Powerful militant voice

Born in Jamaica on 17 August 1887, Garvey embodied the Kromantsi spirit of “defiance, resistance, and marronage”. He became famous on American soil for his fight for African-Americans and Black people in general, whether they were in Africa proper or beyond Africa’s borders.

For this he was deported from America on 2 December 1927, though the charge purportedly concerned his failed Black Star Line shipping business. By then his Universal Negro Improvement Association (UNIA), founded in Jamaica in 1914, had become renowned worldwide.

Interestingly, Garvey himself never set foot in Africa proper, where his vision was supposed to have played out. But Malcolm X observed in the 1960s that: “Each time you see another independent nation on the African continent, you know Marcus Garvey is alive.”

On the back of his newspaper, Negro World, which became a powerful militant voice of Africanist assertiveness and enabled the mass-scale sharing of political ideas among people of African descent, Garvey’s ‘Back to Africa’ movement became an exciting prospect.

Prof Prah attests that: “The economically disadvantaged and socially alienated masses of urban African-Americans found bracing and nerve-stiffening hope in Garvey’s message of return to the motherland; his idea of establishing a nation, using Liberia as a base, with himself as provisional president, resonated among the ghetto underclasses.

“By 1920, he was able to claim 4m followers. By 1923, the number had mounted to 6m. Garvey’s message triggered and bolstered nationalist outlooks and ideas.”

It was in this turbulent ambience that Garvey rose to the challenge of leading the Negro. Undaunted, he took up the cudgels. In this cause, he excelled, says Prof Prah. He deployed his tongue and talent for persuasion and used to great purpose his exceptional gift for riveting oratory.

Dramatic changes

Since he died on 3 June 1940 in London, aged 52, things have moved on dramatically in America itself, and elsewhere in the world, leaving some of the crude racist mythologies and baggage of prejudices behind.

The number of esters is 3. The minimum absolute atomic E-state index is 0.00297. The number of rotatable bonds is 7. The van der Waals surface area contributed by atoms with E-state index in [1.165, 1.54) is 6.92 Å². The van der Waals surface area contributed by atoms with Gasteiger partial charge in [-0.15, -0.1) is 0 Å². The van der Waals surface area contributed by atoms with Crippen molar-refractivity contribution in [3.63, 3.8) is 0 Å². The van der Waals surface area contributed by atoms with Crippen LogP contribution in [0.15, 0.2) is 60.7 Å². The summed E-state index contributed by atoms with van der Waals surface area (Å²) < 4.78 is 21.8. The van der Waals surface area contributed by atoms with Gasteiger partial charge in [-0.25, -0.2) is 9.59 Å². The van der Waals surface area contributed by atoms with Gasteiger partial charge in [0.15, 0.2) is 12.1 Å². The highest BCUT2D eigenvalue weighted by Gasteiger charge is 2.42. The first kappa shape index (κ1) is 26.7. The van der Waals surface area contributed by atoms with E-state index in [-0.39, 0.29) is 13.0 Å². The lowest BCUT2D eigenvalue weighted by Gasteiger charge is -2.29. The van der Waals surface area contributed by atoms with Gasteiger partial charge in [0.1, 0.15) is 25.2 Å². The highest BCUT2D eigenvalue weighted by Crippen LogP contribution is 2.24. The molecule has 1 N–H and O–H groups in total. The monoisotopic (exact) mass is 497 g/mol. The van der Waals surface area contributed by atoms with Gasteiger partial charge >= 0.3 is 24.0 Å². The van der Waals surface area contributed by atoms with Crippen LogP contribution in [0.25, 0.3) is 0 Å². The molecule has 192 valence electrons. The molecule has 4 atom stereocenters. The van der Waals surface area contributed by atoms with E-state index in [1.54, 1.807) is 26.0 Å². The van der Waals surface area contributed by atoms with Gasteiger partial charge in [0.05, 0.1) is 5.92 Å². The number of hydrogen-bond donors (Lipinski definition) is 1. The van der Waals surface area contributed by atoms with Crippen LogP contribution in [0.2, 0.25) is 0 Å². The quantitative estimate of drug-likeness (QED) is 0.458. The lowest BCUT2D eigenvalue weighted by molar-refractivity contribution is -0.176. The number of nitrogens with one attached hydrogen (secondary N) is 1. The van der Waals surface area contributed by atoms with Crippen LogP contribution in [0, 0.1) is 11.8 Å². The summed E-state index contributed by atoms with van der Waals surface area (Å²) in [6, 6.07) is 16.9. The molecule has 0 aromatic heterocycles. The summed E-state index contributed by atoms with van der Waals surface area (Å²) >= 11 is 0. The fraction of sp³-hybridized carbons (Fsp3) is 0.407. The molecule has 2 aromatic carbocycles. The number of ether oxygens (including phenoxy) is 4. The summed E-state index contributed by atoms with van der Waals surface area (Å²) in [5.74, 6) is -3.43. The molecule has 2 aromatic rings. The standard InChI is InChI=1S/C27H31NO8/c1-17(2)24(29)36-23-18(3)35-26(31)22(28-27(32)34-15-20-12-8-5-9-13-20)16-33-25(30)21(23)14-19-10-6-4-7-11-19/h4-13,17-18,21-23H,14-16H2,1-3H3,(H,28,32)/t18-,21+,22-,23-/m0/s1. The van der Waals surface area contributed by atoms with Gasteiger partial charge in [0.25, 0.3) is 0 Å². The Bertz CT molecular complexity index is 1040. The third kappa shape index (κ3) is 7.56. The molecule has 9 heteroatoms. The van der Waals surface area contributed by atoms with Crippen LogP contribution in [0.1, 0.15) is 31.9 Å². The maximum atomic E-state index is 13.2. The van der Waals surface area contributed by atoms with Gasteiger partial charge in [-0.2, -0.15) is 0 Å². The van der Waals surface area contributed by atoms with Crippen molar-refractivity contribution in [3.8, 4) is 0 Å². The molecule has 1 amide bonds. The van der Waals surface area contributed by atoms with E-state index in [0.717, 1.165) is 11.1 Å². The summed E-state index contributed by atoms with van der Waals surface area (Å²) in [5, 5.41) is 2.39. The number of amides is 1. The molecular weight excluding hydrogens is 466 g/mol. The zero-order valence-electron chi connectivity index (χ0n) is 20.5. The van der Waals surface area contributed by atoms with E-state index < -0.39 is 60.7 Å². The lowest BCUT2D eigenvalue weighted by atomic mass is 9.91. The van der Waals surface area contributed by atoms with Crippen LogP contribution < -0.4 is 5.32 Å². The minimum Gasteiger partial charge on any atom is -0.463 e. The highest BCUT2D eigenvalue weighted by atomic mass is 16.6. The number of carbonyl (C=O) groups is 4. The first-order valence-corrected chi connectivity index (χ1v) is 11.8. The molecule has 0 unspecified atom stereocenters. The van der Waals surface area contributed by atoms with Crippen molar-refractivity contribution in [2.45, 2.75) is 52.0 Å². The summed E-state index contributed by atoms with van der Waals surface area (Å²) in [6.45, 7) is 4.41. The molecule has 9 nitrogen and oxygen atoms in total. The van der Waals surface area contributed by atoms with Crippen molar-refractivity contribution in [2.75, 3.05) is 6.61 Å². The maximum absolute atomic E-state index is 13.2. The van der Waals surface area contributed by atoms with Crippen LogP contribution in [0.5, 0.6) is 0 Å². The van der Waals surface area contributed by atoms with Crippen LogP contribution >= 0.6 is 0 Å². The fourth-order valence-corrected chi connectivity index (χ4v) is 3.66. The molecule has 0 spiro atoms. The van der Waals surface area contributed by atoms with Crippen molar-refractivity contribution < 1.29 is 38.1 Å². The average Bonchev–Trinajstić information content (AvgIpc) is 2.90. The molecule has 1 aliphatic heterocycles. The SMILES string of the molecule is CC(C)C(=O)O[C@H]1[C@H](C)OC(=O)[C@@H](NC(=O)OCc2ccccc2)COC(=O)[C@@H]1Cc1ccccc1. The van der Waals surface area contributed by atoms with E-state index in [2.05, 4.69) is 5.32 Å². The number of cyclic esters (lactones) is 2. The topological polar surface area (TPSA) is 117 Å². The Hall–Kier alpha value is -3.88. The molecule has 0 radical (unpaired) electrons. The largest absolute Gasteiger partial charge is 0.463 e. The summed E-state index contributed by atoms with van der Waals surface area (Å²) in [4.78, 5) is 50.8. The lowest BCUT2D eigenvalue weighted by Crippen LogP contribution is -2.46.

Incidentally, during Garvey’s time, he himself shared some of the views of the doomsayers. For example, in 1923, as Prof Prah reminds his readers, Garvey suggested that “any vain assumption on the part of the Negro to imagine that he will one day become President of the Nation, Governor of the State, or Mayor of the city in the countries of White men, is like waiting on the devil and his angels to take up their residence in the Realm on High and direct there the affairs of Paradise.”

This caused Prof Prah to say: “We have had the fortune of seeing African-Americans in the US in all these positions in recent years. At the time Garvey advanced the above suppositions, Racist America was not ready. Up to today, rampant racism persists, but not with the same degree of unmitigated iniquity and institutionally unapologetic and maleficent character. Fortunately, after long and continuing painful challenges, Americans have been able, in our lifetimes, to put these specific challenges as spelt by Garvey behind them. Still more change is necessary, and there is definitely more to come.”

It is in this context that one shudders to find that there is still a huge gulf between how Black and White Americans are treated in America – one is routinely shot dead for merely and allegedly resisting arrest, the other is treated with kid gloves even when he attacks the Capitol with the intention of doing harm to the buildings and their occupants. God have mercy on our brethren who have to live in such a country

Kromantsihene – Before and After Garvey by Prof Kwesi Kwaa Prah is published by Africa Century House (ACE) Press, Cape Town, South Africa

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Written By
Baffour Ankomah

Baffour Ankomah is New African's current Editor at Large. He has spent much of his 39 years of journalism at the magazine, having served as its Assistant Editor for 6 years, Deputy Editor for 5 years, and Editor for 15 years, retiring from active service in 2014. In 39 years of his journalism career - Africa and his many causes have been his passion. His personal column, Baffour's Beefs, which has been running continuously in New African since 1987, is a big hit and a must-read for the magazine's worldwide readers. He is now based in Zimbabwe, where he and his wife Elizabeth run their own media consultancy and fashion house called "African Interest" which trades under the trademark "I am African".